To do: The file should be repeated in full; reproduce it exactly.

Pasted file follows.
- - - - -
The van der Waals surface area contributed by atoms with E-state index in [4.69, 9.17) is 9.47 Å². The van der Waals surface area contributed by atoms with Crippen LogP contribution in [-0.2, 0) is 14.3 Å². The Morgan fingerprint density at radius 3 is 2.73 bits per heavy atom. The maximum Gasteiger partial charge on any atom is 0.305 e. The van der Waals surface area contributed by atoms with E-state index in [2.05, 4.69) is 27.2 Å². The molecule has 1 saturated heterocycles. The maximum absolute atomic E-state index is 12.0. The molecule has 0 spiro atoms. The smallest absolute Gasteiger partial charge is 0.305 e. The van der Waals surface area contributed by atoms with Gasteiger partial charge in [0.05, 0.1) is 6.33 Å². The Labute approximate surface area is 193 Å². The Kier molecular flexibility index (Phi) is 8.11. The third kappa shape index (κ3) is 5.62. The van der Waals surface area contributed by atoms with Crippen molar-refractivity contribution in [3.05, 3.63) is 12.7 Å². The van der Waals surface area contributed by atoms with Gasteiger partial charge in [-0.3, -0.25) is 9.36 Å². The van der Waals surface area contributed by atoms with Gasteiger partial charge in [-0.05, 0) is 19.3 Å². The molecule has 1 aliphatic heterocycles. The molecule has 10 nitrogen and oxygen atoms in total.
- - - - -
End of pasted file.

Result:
The van der Waals surface area contributed by atoms with E-state index in [4.69, 9.17) is 9.47 Å². The van der Waals surface area contributed by atoms with Crippen LogP contribution in [-0.2, 0) is 14.3 Å². The Morgan fingerprint density at radius 3 is 2.73 bits per heavy atom. The maximum Gasteiger partial charge on any atom is 0.305 e. The van der Waals surface area contributed by atoms with E-state index in [2.05, 4.69) is 27.2 Å². The molecule has 1 saturated heterocycles. The maximum absolute atomic E-state index is 12.0. The molecule has 0 spiro atoms. The smallest absolute Gasteiger partial charge is 0.305 e. The van der Waals surface area contributed by atoms with Gasteiger partial charge in [0.05, 0.1) is 6.33 Å². The Labute approximate surface area is 193 Å². The Kier molecular flexibility index (Phi) is 8.11. The third kappa shape index (κ3) is 5.62. The van der Waals surface area contributed by atoms with Crippen molar-refractivity contribution in [3.05, 3.63) is 12.7 Å². The van der Waals surface area contributed by atoms with Gasteiger partial charge in [-0.3, -0.25) is 9.36 Å². The van der Waals surface area contributed by atoms with Gasteiger partial charge in [-0.05, 0) is 19.3 Å². The molecule has 1 aliphatic heterocycles. The molecule has 10 nitrogen and oxygen atoms in total.